Y. Aharon

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    4. Acually, Y. Aharon, I said that there is cause for any Jew to celebrate, as it is a good thing when we feel like family members of other Jews. However, we shouldn't lose sight that his behavior was an embarrassment. And so, I think that Rubashkin's release ought to evoke conflicting feelings. That's a far cry from what you cite me as "pointing out".

      In terms of attorneys not serving him well... Why was there no protest when they learned his case would be heard by a judge who actively aided the prosecution to obtain the immigration raid? Her role in the raid was in local newspapers and the NY Times in May, before the trial began. If the lawyers didn't know, that in itself is problematic. Were they thinking that they may have a chance anyway, and they could always throw out a bad ruling by raising Judge Reade's bias in appeals?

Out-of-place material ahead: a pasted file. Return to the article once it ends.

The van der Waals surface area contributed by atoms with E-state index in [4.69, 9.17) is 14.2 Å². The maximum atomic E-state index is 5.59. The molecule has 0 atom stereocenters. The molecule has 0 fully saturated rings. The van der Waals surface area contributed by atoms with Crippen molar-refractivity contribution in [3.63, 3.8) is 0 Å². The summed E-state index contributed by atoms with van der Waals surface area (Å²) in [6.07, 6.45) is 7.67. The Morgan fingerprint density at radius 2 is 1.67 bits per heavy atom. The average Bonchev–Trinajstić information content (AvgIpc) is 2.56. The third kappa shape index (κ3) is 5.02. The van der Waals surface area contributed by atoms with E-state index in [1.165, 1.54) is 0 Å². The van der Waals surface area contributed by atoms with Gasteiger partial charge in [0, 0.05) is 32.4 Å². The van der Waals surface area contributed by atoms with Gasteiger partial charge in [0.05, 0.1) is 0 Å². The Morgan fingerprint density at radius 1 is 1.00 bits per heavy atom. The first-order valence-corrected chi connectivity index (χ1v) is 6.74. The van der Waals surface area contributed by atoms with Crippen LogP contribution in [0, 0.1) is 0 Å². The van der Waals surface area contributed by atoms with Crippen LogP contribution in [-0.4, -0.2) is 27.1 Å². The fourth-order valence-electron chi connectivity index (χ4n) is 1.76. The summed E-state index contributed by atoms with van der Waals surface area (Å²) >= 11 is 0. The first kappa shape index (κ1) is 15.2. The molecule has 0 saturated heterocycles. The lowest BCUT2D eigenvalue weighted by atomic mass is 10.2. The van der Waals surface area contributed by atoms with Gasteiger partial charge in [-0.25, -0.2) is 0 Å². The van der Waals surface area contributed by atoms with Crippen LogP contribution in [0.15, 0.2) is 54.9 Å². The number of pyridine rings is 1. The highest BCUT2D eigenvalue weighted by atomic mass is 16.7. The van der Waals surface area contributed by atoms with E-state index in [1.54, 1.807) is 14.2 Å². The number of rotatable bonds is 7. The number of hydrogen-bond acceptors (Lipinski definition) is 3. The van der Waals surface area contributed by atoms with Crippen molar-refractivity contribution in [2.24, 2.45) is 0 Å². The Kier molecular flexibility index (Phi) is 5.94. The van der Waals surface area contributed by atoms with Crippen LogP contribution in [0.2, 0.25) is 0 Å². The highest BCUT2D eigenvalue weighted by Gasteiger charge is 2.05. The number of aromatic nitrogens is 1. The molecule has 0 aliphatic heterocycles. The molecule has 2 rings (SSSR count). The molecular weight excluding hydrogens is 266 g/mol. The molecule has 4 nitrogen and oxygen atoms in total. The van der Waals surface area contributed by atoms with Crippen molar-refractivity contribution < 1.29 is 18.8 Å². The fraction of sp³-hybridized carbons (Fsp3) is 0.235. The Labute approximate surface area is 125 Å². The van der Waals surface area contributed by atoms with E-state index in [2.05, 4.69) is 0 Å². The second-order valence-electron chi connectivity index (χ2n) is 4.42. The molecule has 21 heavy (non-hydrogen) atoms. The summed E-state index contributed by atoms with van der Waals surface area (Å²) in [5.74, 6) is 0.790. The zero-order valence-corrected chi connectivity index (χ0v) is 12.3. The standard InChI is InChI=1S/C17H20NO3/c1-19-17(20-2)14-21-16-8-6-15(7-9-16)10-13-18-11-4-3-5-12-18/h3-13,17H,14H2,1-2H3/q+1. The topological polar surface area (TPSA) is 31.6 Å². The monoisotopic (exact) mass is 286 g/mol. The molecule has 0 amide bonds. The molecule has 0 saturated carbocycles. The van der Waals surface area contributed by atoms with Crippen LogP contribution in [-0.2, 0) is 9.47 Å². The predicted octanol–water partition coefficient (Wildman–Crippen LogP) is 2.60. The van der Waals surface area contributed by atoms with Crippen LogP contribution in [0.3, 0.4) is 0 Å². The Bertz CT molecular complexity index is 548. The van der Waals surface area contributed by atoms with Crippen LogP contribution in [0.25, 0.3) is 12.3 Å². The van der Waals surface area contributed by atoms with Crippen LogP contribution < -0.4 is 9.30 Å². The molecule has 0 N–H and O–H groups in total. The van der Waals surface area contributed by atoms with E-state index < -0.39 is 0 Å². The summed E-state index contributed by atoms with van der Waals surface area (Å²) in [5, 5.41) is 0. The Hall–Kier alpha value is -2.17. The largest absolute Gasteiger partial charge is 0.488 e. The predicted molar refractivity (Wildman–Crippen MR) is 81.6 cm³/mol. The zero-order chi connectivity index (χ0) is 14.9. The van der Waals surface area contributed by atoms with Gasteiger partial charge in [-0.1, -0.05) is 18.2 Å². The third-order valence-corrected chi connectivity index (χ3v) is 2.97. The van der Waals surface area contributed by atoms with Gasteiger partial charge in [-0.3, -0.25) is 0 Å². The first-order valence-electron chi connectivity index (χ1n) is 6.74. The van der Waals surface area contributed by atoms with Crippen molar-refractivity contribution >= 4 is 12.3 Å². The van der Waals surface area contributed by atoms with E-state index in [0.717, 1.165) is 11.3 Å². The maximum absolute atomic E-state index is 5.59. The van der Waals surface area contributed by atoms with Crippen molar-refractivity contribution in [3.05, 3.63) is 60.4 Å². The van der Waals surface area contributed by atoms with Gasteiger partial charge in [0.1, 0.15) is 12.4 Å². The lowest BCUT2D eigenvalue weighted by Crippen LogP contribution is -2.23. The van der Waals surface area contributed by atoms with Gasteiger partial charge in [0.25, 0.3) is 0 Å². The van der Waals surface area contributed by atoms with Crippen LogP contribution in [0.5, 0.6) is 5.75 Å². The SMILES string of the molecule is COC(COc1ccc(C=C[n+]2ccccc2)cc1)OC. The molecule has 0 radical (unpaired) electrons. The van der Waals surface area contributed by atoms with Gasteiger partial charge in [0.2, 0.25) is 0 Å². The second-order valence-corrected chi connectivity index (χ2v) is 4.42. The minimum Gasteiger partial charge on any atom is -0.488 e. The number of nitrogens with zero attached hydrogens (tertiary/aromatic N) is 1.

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    5. Micha, sorry that I misinterpreted (or is it 'misremembered') your statement about a proper reaction to the Rubashkin news. I must confess to having mixed emotions about his early release. However, I am certainly displeased at the joyous reception and honor accorded to him. Why does he differ from other Jewish criminals? Is it because he only harmed Gentiles? He should never have been a cause celebre. Now that he is being feted, he has less reason to regret his actions that caused his prior predicament. Feelings of 'distant' kinship aren't unconditional. I never felt the need to protest his long sentence and I don't feel the need now to celebrate his release. In any case, I still boycott the meat products of that factory since I haven't heard that they changed their method of slaughter.